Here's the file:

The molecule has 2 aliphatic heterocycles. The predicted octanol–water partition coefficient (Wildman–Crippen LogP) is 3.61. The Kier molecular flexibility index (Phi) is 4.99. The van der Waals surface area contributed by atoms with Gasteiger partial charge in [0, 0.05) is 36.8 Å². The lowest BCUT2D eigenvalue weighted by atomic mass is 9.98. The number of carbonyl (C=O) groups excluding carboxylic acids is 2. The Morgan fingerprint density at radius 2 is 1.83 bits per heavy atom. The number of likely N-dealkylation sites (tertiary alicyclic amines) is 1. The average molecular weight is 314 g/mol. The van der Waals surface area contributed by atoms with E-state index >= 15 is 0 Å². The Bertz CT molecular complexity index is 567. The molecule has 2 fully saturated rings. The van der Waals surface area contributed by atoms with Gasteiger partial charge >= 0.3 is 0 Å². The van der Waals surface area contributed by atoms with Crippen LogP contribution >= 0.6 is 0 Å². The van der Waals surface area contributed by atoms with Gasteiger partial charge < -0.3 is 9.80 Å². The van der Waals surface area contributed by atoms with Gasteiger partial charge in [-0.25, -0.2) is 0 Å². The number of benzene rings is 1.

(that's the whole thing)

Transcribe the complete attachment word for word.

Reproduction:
The molecule has 2 aliphatic heterocycles. The predicted octanol–water partition coefficient (Wildman–Crippen LogP) is 3.61. The Kier molecular flexibility index (Phi) is 4.99. The van der Waals surface area contributed by atoms with Gasteiger partial charge in [0, 0.05) is 36.8 Å². The lowest BCUT2D eigenvalue weighted by atomic mass is 9.98. The number of carbonyl (C=O) groups excluding carboxylic acids is 2. The Morgan fingerprint density at radius 2 is 1.83 bits per heavy atom. The number of likely N-dealkylation sites (tertiary alicyclic amines) is 1. The average molecular weight is 314 g/mol. The van der Waals surface area contributed by atoms with E-state index >= 15 is 0 Å². The Bertz CT molecular complexity index is 567. The molecule has 2 fully saturated rings. The van der Waals surface area contributed by atoms with Gasteiger partial charge >= 0.3 is 0 Å². The van der Waals surface area contributed by atoms with Crippen LogP contribution >= 0.6 is 0 Å². The van der Waals surface area contributed by atoms with Gasteiger partial charge < -0.3 is 9.80 Å². The van der Waals surface area contributed by atoms with Gasteiger partial charge in [-0.25, -0.2) is 0 Å². The number of benzene rings is 1.